Sunday, July 20, 2008

Candidacy or cult?

American politics seems to be, far more than in any time in living memory, falling into an era both silly and dangerous. The most recent sign was the Democratic primaries, a largely empty contest of identity politics where the most qualified candidates were eliminated early on. The ultimate result was Barack Obama's success in getting the Democratic presidential nomination, backed heavily by the wealthy, white, and ultraliberal wing of the party. But it's also hard to remember an election when the news media were so thought-free and ready to divert attention from political substance, while relentlessly promoting a candidate as the center of a celebrity cult. Obama is probably the most underqualified presidential candidate since the 1920s and maybe ever. His candidacy is a testimony to the continuing, if declining, influence of the media. More than anything, Obama is their candidate. One of the few good side effects is that what's left of the media's credibility is being hosed away before our eyes.

Obama's candidacy is also a fantasy of ultraliberal wealthy donors who like the fact that he's a blank slate. They're competing with each other to be the first to scribble it. They want to shape him the same way Bush was "turned" by the neocons after 9/11 -- another sign of a cult, hangers-on competing to manipulate the image of the figurehead. For his supporters, Obama is an exciting Rorschach inkblot. But he's not baggage-free. The notion that Obama is "post-partisan" or all about "change" is the phoniest thing about his candidacy. His political career in Chicago and voting record demonstrate this. Even more striking is Obama's combination of ignorance and arrogance.* While Obama went in six months from "not black enough" to "the black candidate," his politics has always been white-bicoastal-ultraliberal. The cult tendencies are most obvious and disturbing whenever the media's largely successful attempt to protect Obama from questions or criticism breaks down. The campaign reacts with anger: how outrageous, how racist. Isn't this a preview of an Obama administration, both authoritarian and empty, with a lackey press in tow?

There's only one reason to vote for Obama, and that's if you want a seriously underqualified candidate with all the baggage of the Democratic left: semi-isolationist parochialism, free-trade phobia, high taxes, high inflation, greedy interest group paralysis. All the other reasons being kicked around are bad ones. What we're electing in November 2008 is the president for the next four years, not the last four, or the four before that. (As for the Iraq war, it's essentially over.) The attraction of some conservatives and libertarians to Obama especially needs a cold shower of this sort. While a majority of Democratic votes and elected delegates did not go to him, there is also the attraction of the anti-Hillary voter to Obama: how else to explain otherwise rational women falling for him?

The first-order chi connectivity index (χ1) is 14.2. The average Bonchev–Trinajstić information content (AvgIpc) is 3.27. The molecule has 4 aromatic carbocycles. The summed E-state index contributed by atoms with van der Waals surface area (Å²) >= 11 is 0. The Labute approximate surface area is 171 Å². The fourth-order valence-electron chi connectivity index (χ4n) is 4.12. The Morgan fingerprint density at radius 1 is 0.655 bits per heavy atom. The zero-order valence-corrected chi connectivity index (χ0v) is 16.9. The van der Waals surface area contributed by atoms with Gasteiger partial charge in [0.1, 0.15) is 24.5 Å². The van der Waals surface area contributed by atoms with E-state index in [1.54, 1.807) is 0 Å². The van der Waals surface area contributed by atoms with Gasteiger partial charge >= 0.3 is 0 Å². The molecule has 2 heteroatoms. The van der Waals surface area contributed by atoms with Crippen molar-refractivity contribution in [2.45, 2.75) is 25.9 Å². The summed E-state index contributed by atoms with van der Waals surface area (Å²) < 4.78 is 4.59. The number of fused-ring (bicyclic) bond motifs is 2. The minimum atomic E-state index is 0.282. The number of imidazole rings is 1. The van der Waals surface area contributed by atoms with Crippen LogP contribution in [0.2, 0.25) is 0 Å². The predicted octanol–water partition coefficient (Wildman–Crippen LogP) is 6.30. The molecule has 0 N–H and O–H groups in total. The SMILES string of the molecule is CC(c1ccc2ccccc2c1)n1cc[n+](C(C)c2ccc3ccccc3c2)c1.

My experience with foreigners on this issue continues to be different from what I expected. For the most part, they can't understand why American voters would be attracted to someone so inexperienced, even more than Bush in 2000 or Carter in 1976. Obama's politics are a pre-1980 throwback, with the Democrats' post-60s isolationist-protectionist tendencies added. This isn't just idle talk. People keep tearing their hair out about the price of oil. Most of its recent increase is actually due to the decline of the dollar. That decline, in the last six months, is strongly influenced by a perception outside the US that Americans have entered another period of self-righteous navel-gazing and political weakness. It's true, although the causes are not widely understood outside the US. Without consciously thinking it, the words tumbled out of my mouth while explaining this to a foreign friend: certain voters are attracted to Obama because he's an underqualified blank slate.

Since the 1980s, the left wing of the Democratic party has wanted to tear down the two pillars (economic and security) of post-1945 American leadership under the guise of "progressive" politics. The Democrats were the party that built this system, but they've repudiated it. Keep that in mind when you hear the continuing chatter about American "unilateralism" and "restoring American's reputation." Obama's provinciality on these issues, to the extent he knows anything about them, is astounding. (Mostly, he sounds like the last adviser to brief him.) This is not your father's Democratic party, or even Bill Clinton's. Something has gone terribly wrong.

Hillary is the ambitious 18-year-old Tracy Flick, now forced to attend "Kumbaya" exercises with the 12-year-old set. But Hillary and her husband are no longer the issue: it's the voters who voted for her. The not-surprising upshot is a sight familiar over the last forty years, a large group of voters who would like to vote for a Democrat, but not for the party's candidate. A majority of Democratic primary voters failed to determine the nomination, and the non-Obama Democrats are growing firmer in their rejection. The party has a major problem on its hands. What's more amazing is the repudiation by the party's wealthy elite of what the Democrats once stood for as the main creators of the post-1945 international order. Instead, Democratic politicians and activists have ever more completely rejected free trade and foreign entanglements, being now beholden to narrow interest groups and devoted to non-stop pandering to the party's nutty fringe. It's no wonder the dollar is falling, foreigners are worried, and American voters are disoriented.
* Like his insistence that Americans learn French before they go to Europe. Really -- Americans should be learning European. Not everyone in Europe speaks French :)

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